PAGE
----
From Multimedia Exhibits to Comics Panel , Artistic Events Across Oklahoma Mark Tulsa Race Massacre Centennial


With the 100th anniversary of the Tulsa Race Massacre less than a month away, one of the organizers of the city's official commemoration is amazed by the way the centennial is coming together — and bringing communities together. 

"This has galvanized our city. It has coalesced the private sector, the nonprofit foundations, the community," said Phil Armstrong, project manager for the 1921 Tulsa Race Massacre Centennial Commission. 

"There's not a sector or industry in Tulsa that has not stepped in either with checks and resources monetarily or with people or with volunteers. There's not one aspect of our city not being impacted right now ... and this is not a Tulsa thing. This is an Oklahoma thing."

The Tulsa Race Massacre was one of the worst episodes of racial violence in U.S. history. Between May 31 and June 1, 1921, mobs of white residents attacked, set aflame and ultimately devastated the Greenwood District, which was at that time one of the wealthiest Black communities in the United States, earning it the name "Black Wall Street."

Several arts and cultural organizations are planning events to commemorate the centennial, with more expected to be added:

'The Greenwood Joy Experience'

Artist Dawn Tree's "Greenwood Joy Experience" is a multimedia exhibition featuring large-scale paintings, audio and visual elements and animation, all centered around the theme of joy for the African American in America. The one-hour immersive experience will show privately on select days through June 19, which is Juneteenth, at the Greenarch Building, 10 N Greenwood Ave. Tickets and information:

Oklahoma Contemporary's 'We Believed in the Sun' and 'Flight'

In conjunction with the centennial, Oklahoma Contemporary Arts Center, 11 NW 11, is celebrating the legacy of the Oklahoma City Civil Rights movement with the new exhibit "We Believed in the Sun," opening Thursday in its Mary LeFlore Clements Oklahoma Gallery. The exhibit pairs works by Oklahoma-born Ron Tarver, a recent recipient of a Guggenheim Fellowship in photography, and Ebony Iman Dallas, an OKC-based painter.

Another Guggenheim Fellow, Crystal Z Campbell’s artist-in-residence installation, "Flight," a multimedia presentation that explores the physical, architectural and cultural residues of the 1921 race massacre, will be on view May 27-Aug. 31 at Oklahoma Contemporary. Information and tickets: Her first solo painting exhibition, "Notes from Black Wall Street (Or How to Project Yourself into the Future)," is on view Friday through July 25 at ahha Tulsa, 101 E Archer.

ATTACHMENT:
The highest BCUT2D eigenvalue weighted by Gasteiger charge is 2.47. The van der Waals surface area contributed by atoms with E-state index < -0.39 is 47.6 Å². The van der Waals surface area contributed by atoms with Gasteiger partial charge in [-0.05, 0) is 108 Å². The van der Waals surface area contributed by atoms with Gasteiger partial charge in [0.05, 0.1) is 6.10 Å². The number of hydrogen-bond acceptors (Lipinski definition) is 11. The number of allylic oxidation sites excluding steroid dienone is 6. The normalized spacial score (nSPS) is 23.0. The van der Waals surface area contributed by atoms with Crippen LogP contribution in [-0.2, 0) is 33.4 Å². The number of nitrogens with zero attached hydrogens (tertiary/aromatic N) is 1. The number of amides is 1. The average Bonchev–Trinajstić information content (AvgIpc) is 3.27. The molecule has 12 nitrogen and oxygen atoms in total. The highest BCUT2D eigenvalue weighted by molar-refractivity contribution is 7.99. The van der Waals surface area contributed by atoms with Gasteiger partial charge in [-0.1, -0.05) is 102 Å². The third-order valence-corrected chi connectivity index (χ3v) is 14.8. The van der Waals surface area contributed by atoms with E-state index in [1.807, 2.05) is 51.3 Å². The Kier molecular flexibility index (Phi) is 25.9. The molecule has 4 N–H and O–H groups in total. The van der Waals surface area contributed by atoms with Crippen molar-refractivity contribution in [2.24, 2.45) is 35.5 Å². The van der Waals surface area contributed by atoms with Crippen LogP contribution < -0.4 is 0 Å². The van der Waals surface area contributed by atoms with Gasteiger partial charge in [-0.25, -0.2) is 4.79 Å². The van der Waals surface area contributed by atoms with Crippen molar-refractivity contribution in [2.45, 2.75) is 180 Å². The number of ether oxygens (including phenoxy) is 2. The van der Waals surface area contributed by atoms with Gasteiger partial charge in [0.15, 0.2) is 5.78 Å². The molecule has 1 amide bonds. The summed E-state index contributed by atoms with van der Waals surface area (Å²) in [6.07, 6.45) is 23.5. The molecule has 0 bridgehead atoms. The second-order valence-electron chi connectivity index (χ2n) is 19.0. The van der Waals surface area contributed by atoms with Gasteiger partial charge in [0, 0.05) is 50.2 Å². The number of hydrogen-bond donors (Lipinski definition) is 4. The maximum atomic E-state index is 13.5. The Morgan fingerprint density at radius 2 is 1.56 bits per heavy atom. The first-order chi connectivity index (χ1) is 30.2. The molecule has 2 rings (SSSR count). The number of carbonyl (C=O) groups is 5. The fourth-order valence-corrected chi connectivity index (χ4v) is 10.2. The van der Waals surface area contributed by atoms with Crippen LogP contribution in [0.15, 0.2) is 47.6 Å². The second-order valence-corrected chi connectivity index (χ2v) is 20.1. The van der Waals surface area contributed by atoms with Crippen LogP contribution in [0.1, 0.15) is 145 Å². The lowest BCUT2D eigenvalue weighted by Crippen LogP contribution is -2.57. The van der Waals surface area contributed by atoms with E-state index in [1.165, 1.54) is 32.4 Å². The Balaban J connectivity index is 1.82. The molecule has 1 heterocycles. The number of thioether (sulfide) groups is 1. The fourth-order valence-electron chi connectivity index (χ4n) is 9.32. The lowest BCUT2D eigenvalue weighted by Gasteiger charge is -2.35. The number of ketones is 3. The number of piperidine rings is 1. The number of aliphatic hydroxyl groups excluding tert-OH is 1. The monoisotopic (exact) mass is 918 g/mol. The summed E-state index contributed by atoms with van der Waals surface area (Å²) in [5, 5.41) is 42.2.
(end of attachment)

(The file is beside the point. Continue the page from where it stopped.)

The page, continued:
Tulsa Chorale's 'The Armed Man'

Tulsa Chorale will give outdoor concerts featuring Karl Jenkins’ “The Armed Man: A Mass for Peace" at 5:30 and 7 p.m. Friday at ahha Tulsa. The performances can be attended in-person or live-streamed. Tickets and information:

Theatre Tulsa's 'Greenwood: An American Dream Destroyed'

Theatre Tulsa, billed as the longest-lasting local theater west of the Mississippi River, will perform "Greenwood: An American Dream Destroyed" at 8 p.m. Saturday and May 15 and 3 p.m. Sunday and May 16 at the Tulsa Performing Arts Center's Liddy Doenges Theatre, 110 E Second. Tickets and information:

Greenwood Art Project events

The Greenwood Art Project is an initiative of the 1921 Tulsa Race Massacre Centennial Commission that involves numerous artists working on a variety of projects, from the Dark Town Strutters Ball on May 14 to the 2021 Centennial Parade on May 29. Information:

'Love & Harmony Oklahoma' at Myriad Gardens' Crystal Bridge

Curated by Tulsa's Gathering Place, the art installation "Love & Harmony Oklahoma" is on view for free through July 31 in the Visitor Center at the Myriad Botanical Gardens' Crystal Bridge (although the rest of the conservatory is closed for renovations), 301 W Reno. The exhibit celebrates the beauty of ethnic diversity and cultural differences through photography, murals, narratives and sound.

In conjunction with the exhibit, the Crystal Bridge will host a talk about the race massacre with Oklahoma author Rilla Askew, who penned the award-winning novel "Fire in Beulah," from 6 to 7:30 p.m. May 19. Information:

Greenwood Theatrical Productions' 'Fire in Beulah' sneak peek

The fledgling Greenwood Theatrical Productions is working to mount a new play based on Askew's novel "Fire in Beulah," adapted for the stage by Marta Reiman, with music by Chris Combs and Johnny Polygon. An online sneak peek of scenes from the play is set for 7 p.m. May 21. Information:

Philbrook's 'From the Limitations of Now' and 'Views of Greenwood'